The results of a new survey exploring the health and management of older horses have shed light on the reasons why equines may be retired. The findings should help form a better understanding about the risk factors for retirement of veterans and ultimately how active quality of life may be extended.

The survey was conducted in the US by the Gluck Equine Research Center at the University of Kentucky in association with the Spillers brand, via the Waltham Equine Studies Group.

“This survey has highlighted several interesting retirement trends,” said Sarah Nelson, Product Manager at Mars Horsecare, home of the Spillers brand. “With a better understanding of when and why senior horses are being retired we hope, eventually, to be better placed to monitor for, prevent (where possible), and treat the underlying conditions early on, to help horses stay active and healthy for longer.”

A total of 2717 completed surveys were analysed. Respondents were predominantly leisure horse owners, with fewer equine professionals, and most of the horses were being used for pleasure riding or driving or were in full retirement.

  • Most horses (62%) were retired between 15-24 years of age, with health problems cited as the main reasons. Horses with owner reported veterinary-diagnosed laminitis, lameness and degenerative suspensory ligament desmitis had higher odds of retirement than those that did not have these conditions.
  • Mares had a higher risk of retirement than geldings. This may be partially due to mares used for breeding not undertaking much structured exercise.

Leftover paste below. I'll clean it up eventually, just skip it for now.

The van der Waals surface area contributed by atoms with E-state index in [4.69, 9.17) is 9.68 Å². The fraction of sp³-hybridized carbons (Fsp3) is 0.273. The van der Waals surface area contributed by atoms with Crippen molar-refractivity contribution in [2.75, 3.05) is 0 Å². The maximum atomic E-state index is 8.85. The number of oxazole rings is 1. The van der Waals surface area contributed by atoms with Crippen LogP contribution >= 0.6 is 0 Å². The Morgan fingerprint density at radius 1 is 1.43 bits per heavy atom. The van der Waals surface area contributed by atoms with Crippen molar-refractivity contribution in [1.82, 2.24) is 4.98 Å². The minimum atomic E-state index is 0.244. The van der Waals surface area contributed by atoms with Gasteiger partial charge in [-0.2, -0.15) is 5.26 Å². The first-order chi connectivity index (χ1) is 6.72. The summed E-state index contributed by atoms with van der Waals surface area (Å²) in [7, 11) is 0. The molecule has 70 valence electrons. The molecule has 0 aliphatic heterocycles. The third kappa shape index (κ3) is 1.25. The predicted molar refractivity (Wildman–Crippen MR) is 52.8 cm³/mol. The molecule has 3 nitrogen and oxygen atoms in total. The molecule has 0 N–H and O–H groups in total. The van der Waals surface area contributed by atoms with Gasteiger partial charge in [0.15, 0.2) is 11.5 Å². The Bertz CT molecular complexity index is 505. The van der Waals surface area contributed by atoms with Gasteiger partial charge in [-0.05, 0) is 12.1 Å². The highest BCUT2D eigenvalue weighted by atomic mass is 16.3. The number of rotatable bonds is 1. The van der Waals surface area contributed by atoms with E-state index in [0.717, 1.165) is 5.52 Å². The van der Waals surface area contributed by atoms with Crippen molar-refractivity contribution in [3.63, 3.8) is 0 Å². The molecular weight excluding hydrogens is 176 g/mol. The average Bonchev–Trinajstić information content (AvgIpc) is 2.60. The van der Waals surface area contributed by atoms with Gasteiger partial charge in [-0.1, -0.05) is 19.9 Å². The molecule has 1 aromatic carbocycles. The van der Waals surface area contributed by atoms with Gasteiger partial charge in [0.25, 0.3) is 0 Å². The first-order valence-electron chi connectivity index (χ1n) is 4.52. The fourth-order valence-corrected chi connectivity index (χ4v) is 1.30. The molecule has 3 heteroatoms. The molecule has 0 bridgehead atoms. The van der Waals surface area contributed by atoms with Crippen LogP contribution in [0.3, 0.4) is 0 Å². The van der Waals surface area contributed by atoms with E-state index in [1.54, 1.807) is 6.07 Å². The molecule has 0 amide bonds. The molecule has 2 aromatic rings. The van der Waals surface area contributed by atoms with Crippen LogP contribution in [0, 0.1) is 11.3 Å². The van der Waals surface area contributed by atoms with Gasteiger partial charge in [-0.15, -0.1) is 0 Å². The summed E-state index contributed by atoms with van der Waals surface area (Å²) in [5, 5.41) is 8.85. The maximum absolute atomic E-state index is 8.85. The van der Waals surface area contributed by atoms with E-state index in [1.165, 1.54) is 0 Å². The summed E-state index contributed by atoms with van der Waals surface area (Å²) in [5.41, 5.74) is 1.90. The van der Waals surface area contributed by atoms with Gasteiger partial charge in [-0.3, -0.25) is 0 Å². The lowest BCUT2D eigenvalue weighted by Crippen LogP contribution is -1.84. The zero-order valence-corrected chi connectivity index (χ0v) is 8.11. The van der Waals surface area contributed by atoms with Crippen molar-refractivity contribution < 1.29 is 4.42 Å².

• Just over 1 in 6 horses in the study were affected by low muscle mass according to their owners.
  • Age, sex, osteoarthritis, laminitis, pituitary pars intermedia dysfunction (PPID), and primary use were identified as risk factors for low muscle mass.
  • Geldings had a higher risk of low muscle mass than mares, which may be a result of low testosterone.
  • Horses with owner-reported veterinary-diagnosed PPID, osteoarthritis and laminitis had a higher risk of low muscle mass.
  • Primary use was identified as a risk factor for low muscle mass, with retired horses having a higher risk than horses used for competition or pleasure riding.
  • Owner-reported low muscle mass was perceived to affect welfare and the ability to work in the majority of senior horses.

“A prolonged working/active life may not only be desired by owners but is also likely to provide health and welfare benefits to the horse,” said Alisa Herbst, who led the study. “We hope the results of this study may be useful for veterinarians caring for senior and geriatric equines, by helping to achieve this.

“The information may aid in the investigation of diseases affecting senior horses and in establishing senior horse-owner education programs. The low muscle mass risk factor list may assist vets in identifying horses at risk of low muscle mass to be selected for close monitoring.

“Vets may also consider inclusion of an objective measurement of muscle atrophy, such as the muscle atrophy scoring system, in annual wellness exams, so that atrophy can be identified and managed as early as possible.”

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